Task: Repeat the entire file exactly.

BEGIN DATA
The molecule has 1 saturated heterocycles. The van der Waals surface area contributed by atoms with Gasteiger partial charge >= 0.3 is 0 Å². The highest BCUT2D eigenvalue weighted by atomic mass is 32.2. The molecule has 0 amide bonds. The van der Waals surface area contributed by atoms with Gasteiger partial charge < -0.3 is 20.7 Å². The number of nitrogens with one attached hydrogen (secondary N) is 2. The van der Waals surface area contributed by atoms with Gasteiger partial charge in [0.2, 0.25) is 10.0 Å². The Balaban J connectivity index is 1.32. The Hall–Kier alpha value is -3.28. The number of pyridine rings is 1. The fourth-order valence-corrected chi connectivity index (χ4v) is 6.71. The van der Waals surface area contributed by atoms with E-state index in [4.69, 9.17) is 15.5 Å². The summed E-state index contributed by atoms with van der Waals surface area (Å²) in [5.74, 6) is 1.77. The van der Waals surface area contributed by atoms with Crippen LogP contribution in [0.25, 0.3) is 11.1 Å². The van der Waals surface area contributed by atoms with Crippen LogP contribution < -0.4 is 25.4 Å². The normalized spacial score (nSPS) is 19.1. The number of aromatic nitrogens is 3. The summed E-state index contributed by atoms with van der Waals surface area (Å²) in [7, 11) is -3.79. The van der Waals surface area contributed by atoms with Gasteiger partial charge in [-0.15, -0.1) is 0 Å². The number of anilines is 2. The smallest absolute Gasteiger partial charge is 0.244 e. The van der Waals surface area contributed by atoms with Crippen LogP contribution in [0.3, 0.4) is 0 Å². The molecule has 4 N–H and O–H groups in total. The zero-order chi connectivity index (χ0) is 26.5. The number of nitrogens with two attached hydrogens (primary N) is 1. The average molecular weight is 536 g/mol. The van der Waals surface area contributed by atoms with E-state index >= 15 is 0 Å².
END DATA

The molecule has 1 saturated heterocycles. The van der Waals surface area contributed by atoms with Gasteiger partial charge >= 0.3 is 0 Å². The highest BCUT2D eigenvalue weighted by atomic mass is 32.2. The molecule has 0 amide bonds. The van der Waals surface area contributed by atoms with Gasteiger partial charge < -0.3 is 20.7 Å². The number of nitrogens with one attached hydrogen (secondary N) is 2. The van der Waals surface area contributed by atoms with Gasteiger partial charge in [0.2, 0.25) is 10.0 Å². The Balaban J connectivity index is 1.32. The Hall–Kier alpha value is -3.28. The number of pyridine rings is 1. The fourth-order valence-corrected chi connectivity index (χ4v) is 6.71. The van der Waals surface area contributed by atoms with E-state index in [4.69, 9.17) is 15.5 Å². The summed E-state index contributed by atoms with van der Waals surface area (Å²) in [5.74, 6) is 1.77. The van der Waals surface area contributed by atoms with Crippen LogP contribution in [0.25, 0.3) is 11.1 Å². The van der Waals surface area contributed by atoms with Crippen LogP contribution < -0.4 is 25.4 Å². The normalized spacial score (nSPS) is 19.1. The number of aromatic nitrogens is 3. The summed E-state index contributed by atoms with van der Waals surface area (Å²) in [7, 11) is -3.79. The van der Waals surface area contributed by atoms with Gasteiger partial charge in [-0.15, -0.1) is 0 Å². The number of anilines is 2. The smallest absolute Gasteiger partial charge is 0.244 e. The van der Waals surface area contributed by atoms with Crippen LogP contribution in [0.3, 0.4) is 0 Å². The molecule has 4 N–H and O–H groups in total. The zero-order chi connectivity index (χ0) is 26.5. The number of nitrogens with two attached hydrogens (primary N) is 1. The average molecular weight is 536 g/mol. The van der Waals surface area contributed by atoms with E-state index >= 15 is 0 Å².